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Tertiary proposals a potential circuit breaker

9 March 2001 Media Statement

Tertiary proposals a potential circuit breaker for the productive sector – Maharey

Tertiary reform proposals outlined this week have the potential to significantly boost New Zealand's biological industry sectors, Associate Education (Tertiary Education) Minister Steve Maharey said today.

In Hamilton today, Mr Maharey began a six-centre series of consultation meetings on the proposals contained in the second report of the Tertiary Education Advisory Commission (TEAC) which was released on Wednesday. The TEAC proposes the establishment of a permanent Tertiary Education Commission – which would fully integrate the exisiting industry training, second-chance education and higher education agencies – and a new funding and regulatory framework to allow the Government to actively steer the system.

Mr Maharey said the TEAC proposals would enable the Government to actively match skill needs in the economy with quality, focused education and training.

"New Zealand's tertiary system has a significant role to play in transforming our economy but at present the Government lacks the tools to ensure we can strategically invest in the skills we require.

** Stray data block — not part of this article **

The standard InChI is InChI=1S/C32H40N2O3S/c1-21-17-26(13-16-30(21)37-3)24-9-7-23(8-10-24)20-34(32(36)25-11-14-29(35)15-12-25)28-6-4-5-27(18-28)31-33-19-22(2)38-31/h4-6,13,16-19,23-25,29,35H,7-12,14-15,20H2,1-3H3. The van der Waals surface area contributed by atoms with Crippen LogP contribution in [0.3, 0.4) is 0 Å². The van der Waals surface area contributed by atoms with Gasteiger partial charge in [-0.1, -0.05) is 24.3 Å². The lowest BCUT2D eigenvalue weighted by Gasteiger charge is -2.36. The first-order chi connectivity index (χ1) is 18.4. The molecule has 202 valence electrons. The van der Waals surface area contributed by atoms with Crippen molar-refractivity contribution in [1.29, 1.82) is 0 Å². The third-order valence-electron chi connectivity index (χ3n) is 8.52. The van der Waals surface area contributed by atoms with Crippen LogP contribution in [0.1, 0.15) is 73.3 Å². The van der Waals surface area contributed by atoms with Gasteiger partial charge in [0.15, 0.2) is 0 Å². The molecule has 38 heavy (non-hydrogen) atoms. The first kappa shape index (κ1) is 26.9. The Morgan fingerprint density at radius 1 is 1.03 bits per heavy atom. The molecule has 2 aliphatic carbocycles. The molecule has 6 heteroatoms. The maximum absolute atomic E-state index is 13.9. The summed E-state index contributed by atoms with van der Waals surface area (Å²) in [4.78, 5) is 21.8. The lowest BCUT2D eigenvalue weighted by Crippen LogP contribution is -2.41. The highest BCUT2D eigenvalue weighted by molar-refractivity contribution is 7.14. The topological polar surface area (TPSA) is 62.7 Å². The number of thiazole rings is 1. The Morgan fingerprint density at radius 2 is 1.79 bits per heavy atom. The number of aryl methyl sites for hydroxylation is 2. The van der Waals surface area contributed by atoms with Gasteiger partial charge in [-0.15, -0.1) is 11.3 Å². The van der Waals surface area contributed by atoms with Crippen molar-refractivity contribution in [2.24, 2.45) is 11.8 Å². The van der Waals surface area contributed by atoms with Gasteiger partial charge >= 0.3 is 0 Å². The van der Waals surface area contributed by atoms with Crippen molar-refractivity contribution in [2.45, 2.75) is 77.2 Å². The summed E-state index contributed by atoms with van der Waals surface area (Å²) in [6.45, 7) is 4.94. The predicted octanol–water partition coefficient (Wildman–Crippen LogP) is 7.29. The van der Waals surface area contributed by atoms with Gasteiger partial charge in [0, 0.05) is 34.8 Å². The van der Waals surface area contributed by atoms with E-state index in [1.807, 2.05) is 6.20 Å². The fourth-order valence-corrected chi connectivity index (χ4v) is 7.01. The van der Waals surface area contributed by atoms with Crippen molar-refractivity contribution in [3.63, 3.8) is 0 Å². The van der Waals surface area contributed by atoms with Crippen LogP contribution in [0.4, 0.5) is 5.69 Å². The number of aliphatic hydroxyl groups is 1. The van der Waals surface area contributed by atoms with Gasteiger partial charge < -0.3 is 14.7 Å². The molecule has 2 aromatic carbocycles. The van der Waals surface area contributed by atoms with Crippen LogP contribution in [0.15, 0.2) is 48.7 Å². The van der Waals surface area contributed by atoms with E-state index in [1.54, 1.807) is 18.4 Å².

"Our future as a nation depends on being able to extract new value from our biological industries. This matches the aspiration of the Waikato to be a leader in life sciences.

"We need more skilled scientists, farmers and marketing agents working to innovate our exisiting land and sea-based products to sell to the world. We also need to think through what future contribution the arts and cultural sector can make to the development of our knowledge society.

"The Government is looking seriously at the Commission's proposals and we are seeking feedback from industry, educationalists and the wider community. It is clear that our tertiary system is in need of reform and we want to make decisions on the TEAC proposals by mid year," Steve Maharey said.

Further public consultation meetings are being held in Wellington (March 15), Palmerston North (March 17), Christchurch (March 22), Auckland (March 29) and Dunedin (March 31).


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